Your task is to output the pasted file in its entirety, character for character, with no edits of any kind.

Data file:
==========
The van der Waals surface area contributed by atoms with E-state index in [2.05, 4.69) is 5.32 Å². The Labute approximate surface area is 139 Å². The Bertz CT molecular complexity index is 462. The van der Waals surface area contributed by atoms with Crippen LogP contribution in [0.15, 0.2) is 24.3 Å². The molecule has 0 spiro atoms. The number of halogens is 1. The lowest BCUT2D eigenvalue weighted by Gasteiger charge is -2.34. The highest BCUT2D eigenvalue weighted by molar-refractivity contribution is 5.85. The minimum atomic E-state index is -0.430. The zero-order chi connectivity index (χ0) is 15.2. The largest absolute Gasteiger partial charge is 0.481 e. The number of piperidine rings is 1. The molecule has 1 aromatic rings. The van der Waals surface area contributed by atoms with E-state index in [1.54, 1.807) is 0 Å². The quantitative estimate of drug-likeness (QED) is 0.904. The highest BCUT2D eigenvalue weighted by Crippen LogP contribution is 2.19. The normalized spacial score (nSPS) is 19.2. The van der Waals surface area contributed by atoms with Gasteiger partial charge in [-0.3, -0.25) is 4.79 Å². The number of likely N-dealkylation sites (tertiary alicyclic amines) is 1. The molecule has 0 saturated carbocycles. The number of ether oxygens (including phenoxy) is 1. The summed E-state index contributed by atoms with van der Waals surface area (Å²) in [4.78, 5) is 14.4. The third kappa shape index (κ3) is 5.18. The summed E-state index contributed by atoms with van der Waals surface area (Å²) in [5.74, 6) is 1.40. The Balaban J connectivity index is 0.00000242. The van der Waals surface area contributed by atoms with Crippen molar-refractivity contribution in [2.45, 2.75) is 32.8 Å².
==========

The van der Waals surface area contributed by atoms with E-state index in [2.05, 4.69) is 5.32 Å². The Labute approximate surface area is 139 Å². The Bertz CT molecular complexity index is 462. The van der Waals surface area contributed by atoms with Crippen LogP contribution in [0.15, 0.2) is 24.3 Å². The molecule has 0 spiro atoms. The number of halogens is 1. The lowest BCUT2D eigenvalue weighted by Gasteiger charge is -2.34. The highest BCUT2D eigenvalue weighted by molar-refractivity contribution is 5.85. The minimum atomic E-state index is -0.430. The zero-order chi connectivity index (χ0) is 15.2. The largest absolute Gasteiger partial charge is 0.481 e. The number of piperidine rings is 1. The molecule has 1 aromatic rings. The van der Waals surface area contributed by atoms with E-state index in [1.54, 1.807) is 0 Å². The quantitative estimate of drug-likeness (QED) is 0.904. The highest BCUT2D eigenvalue weighted by Crippen LogP contribution is 2.19. The normalized spacial score (nSPS) is 19.2. The van der Waals surface area contributed by atoms with Gasteiger partial charge in [-0.3, -0.25) is 4.79 Å². The number of likely N-dealkylation sites (tertiary alicyclic amines) is 1. The molecule has 0 saturated carbocycles. The number of ether oxygens (including phenoxy) is 1. The summed E-state index contributed by atoms with van der Waals surface area (Å²) in [4.78, 5) is 14.4. The third kappa shape index (κ3) is 5.18. The summed E-state index contributed by atoms with van der Waals surface area (Å²) in [5.74, 6) is 1.40. The Balaban J connectivity index is 0.00000242. The van der Waals surface area contributed by atoms with Crippen molar-refractivity contribution in [2.45, 2.75) is 32.8 Å².